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Challenges enough for a century.

Jim Lovell, commander of Apollo 13, once commented, "I never dreamed I'd get to do something like this." I can think of nothing to add to that sentence that would more adequately describe my feelings at the beginning of my voyage as president of NEHA. To be allowed to take the helm of the premier organization representing the professional practice of environmental health is an honor that I did not envision when I attended my first Annual Educational Conference (AEC) in Atlanta during the summer of 1973.

I recall attending the 1973 AEC as an environmental health graduate student - and my anxiety as I met many of the people I considered "legends." Through attendance at this and subsequent AECs, I learned that these legends were real people, people whom I could, would, and, in many cases, still do call upon for advice and counsel. Many advances in technology have been made since 1973; nevertheless as I looked back through a 1973 Journal of Environmental Health, I noted that many of the issues NEHA addresses today were issues then, too. NEHA's review of the U.S. Public Health Service Food Service Sanitation Manual was discussed in President Charles Gillham's March/April column, as was publication of a new NEHA newsletter. The Journal also contained announcements that the Accreditation Council would be reorganized to work with two-year and graduate environmental health programs, that negative impacts were anticipated with cuts in federal spending, and that the 1973 "Miss Environmental Health" had been selected. Well, now that I consider it, some issues may have changed.

NEHA, through the dedicated and planned efforts of its members, affiliates, board of directors, and staff, has evolved into a dynamic organization that addresses technological and sociological issues affecting the practice of environmental health in numerous venues. In the future, no doubt, NEHA will be challenged to provide information so that our profession can make decisions. Thus, when the Food and Drug Administration's (FDA's) seemingly innocuous Food Code appeared, NEHA was asked to take a strong stand for its national implementation. That debate continues as food safety issues grow more complex. To answer the questions of members, NEHA will need to form opinions about such questions as "Should states mandate certification?" "Should NEHA endorse specific certification courses?" and "Should instructors have certain minimum qualifications?" These questions will be simple compared with questions about the irradiation of meat and the definition of limitations for the use of sampling equipment.

The lack of standards pertaining to housing and indoor air quality (IAQ) will continue to present challenges to NEHA in the next millennium. During my four years working with the University of Kentucky's radon and IAQ program, discussions with environmental health specialists most often concerned the lack of IAQ laws and regulations that would address housing and institutional IAQ complaints. Answers have not mystically appeared. Also, environmental health concerns are certain to arise as a result of methods used to improve energy efficiency, techniques developed to increase construction efficiency among builders, and chemically formulated compounds developed to replace natural products. A challenge to NEHA will be to ascertain which parties are involved and make them part of the solution.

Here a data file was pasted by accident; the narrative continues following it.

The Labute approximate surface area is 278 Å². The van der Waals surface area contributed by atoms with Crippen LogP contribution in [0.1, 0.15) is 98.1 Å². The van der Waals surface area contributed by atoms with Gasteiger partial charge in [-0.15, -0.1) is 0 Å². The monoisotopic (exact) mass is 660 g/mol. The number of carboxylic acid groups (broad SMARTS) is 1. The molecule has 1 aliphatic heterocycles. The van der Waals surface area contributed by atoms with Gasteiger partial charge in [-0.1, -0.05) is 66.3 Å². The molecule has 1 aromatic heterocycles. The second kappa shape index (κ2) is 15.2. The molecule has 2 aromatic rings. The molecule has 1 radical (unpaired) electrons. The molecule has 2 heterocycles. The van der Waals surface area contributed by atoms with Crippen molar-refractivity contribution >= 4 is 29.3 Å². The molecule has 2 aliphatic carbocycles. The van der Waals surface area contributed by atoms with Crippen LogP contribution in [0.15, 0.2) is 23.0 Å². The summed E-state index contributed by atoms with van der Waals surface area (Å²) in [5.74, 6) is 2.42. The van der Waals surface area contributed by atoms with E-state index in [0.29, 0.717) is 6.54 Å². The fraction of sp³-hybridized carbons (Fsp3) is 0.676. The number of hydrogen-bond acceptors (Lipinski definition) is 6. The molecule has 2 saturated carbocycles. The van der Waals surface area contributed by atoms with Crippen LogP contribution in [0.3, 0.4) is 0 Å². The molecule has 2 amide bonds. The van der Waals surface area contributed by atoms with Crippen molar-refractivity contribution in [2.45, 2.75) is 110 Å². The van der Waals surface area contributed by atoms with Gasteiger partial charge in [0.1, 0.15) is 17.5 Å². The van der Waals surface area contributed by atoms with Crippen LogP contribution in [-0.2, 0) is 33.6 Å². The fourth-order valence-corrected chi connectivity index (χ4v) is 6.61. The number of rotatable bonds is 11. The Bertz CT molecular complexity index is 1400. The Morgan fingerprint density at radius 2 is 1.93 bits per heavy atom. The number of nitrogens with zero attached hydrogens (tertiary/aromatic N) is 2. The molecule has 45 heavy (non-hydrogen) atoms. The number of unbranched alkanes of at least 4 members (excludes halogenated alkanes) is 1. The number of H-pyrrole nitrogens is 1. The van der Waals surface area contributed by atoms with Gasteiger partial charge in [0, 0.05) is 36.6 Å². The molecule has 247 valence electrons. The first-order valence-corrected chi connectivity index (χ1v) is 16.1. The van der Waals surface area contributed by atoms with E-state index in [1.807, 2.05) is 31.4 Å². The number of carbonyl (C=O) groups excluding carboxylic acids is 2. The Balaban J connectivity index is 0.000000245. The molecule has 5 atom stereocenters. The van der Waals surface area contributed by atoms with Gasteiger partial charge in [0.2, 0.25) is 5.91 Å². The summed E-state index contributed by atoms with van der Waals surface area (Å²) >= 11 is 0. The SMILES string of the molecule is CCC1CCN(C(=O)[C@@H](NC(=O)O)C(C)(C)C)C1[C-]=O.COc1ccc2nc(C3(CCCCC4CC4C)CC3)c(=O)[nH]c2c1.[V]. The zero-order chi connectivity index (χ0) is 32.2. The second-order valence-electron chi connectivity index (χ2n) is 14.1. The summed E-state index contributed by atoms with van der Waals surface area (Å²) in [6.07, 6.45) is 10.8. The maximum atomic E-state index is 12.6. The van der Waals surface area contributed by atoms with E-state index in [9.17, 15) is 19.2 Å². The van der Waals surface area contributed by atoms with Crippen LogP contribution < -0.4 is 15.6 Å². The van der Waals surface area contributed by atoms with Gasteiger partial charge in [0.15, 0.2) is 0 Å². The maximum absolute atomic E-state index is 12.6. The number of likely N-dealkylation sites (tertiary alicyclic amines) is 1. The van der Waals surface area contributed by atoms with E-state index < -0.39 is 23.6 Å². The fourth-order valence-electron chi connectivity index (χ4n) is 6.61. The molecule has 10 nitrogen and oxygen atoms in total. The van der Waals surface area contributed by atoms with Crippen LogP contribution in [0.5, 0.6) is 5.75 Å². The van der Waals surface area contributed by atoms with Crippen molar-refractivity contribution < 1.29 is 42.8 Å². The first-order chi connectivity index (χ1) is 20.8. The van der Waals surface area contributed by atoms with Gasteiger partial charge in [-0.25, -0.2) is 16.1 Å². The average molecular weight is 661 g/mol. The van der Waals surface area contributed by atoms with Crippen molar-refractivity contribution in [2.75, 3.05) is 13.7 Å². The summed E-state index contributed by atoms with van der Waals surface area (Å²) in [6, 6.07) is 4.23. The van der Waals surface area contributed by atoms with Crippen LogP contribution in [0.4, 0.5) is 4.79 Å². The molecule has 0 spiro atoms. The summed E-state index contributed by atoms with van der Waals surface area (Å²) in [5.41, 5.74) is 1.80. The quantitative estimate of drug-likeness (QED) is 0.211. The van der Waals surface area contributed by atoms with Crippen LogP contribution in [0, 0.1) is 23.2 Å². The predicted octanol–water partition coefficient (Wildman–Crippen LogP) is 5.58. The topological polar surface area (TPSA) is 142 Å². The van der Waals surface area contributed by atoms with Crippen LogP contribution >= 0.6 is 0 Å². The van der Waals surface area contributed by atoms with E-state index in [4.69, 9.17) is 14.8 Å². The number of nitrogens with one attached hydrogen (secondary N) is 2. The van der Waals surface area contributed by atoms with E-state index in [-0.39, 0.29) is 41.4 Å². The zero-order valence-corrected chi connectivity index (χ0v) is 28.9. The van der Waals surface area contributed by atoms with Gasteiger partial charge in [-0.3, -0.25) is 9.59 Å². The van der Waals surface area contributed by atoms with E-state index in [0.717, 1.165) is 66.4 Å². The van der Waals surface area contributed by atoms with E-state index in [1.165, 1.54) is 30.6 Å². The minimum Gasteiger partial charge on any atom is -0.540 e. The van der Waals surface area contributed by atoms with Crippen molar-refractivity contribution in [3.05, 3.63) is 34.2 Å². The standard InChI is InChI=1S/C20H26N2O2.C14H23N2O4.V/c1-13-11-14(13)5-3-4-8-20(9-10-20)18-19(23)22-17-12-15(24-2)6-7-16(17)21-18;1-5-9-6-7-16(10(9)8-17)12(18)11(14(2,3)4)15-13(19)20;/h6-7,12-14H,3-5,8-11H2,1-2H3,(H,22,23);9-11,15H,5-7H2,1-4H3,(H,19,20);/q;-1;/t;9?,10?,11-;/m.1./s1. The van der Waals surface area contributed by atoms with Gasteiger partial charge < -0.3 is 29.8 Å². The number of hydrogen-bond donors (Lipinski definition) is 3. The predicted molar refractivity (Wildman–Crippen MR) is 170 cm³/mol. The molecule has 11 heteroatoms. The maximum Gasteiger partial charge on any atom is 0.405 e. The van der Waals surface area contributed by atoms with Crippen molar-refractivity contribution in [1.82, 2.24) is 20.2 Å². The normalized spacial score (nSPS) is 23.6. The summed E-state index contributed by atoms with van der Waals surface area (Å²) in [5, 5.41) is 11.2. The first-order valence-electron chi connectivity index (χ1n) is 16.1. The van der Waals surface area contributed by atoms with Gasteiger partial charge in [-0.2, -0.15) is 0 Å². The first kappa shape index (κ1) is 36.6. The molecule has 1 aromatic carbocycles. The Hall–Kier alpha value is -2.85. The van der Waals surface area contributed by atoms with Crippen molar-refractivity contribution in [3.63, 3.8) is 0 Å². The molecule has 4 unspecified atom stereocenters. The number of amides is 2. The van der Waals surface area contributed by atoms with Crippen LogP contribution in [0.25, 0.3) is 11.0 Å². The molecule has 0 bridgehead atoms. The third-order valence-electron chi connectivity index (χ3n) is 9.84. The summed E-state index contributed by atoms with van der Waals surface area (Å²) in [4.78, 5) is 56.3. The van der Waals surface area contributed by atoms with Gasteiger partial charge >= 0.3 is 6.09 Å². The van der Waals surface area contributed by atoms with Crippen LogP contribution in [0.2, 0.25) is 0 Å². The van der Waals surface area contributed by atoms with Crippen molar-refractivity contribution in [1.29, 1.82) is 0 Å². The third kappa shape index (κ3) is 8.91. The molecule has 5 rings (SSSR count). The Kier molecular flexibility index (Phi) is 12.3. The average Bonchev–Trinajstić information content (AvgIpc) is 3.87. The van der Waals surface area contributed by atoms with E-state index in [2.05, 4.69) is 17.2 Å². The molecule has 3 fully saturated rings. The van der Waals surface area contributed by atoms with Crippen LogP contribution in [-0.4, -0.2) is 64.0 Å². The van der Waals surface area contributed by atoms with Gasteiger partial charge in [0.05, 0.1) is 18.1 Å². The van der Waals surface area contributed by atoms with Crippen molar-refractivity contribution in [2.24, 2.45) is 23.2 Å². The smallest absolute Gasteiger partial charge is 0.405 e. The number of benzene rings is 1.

As we enter the 21st century, acts of terrorism may provide the ultimate and most insidious challenge that NEHA and environmental health specialists have ever faced. Preparing for and reacting to such acts of stupidity will certainly challenge NEHA to gain understanding not only of the immediate threats to life, but also of secondary threats that may tax water systems, food supplies, medical response, hazardous waste disposal, transportation systems, and medical care facilities. Terrorism, whether chemical or biological, will continue to force evaluation not only of the results of the terrorist actions themselves, but also the results of the responses. As a result of terrorism such as was experienced in Littleton, Colorado, in April 1999, we already are beginning to see reactions that could become environmental health issues. What will be the long-term effects of increased security, and how will those measures affect environmental health inspections and regulation? Will terrorism eventually involve random acts that result in contamination of food? Of water?

The new millennium will certainly provide challenges in environmental health, which means challenges to NEHA. The need to develop new credentials and to improve the quality of existing credentials will continue. Decisions will have to be made about the training of new environmental health specialists. There will be new issues for which decisions will be incumbent. It is an exciting time to be involved - a time for all NEHA members to become involved.

During the coming year, I challenge each of you to divest yourself of the burden of repressing your opinions, and to refrain from reserving your participatory energy for another time. I challenge you to invest your knowledge and skills to work through NEHA to help NEHA enhance you, its member, and improve your status as a professional practitioner of environmental health. NEHA is your organization. Just let me know how you want to participate - after all, there are enough jobs for all of us.

Befitting the location of the 1999 AEC in Nashville, Tennessee, the Country Music Capital of the World, I will leave you for now with the words of Cousin Minnie Pearl: "I'm just soooo proud to be here."
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Title Annotation:National Environmental Health Association
Author:Coleman, Gary
Publication:Journal of Environmental Health
Date:Jul 1, 1999
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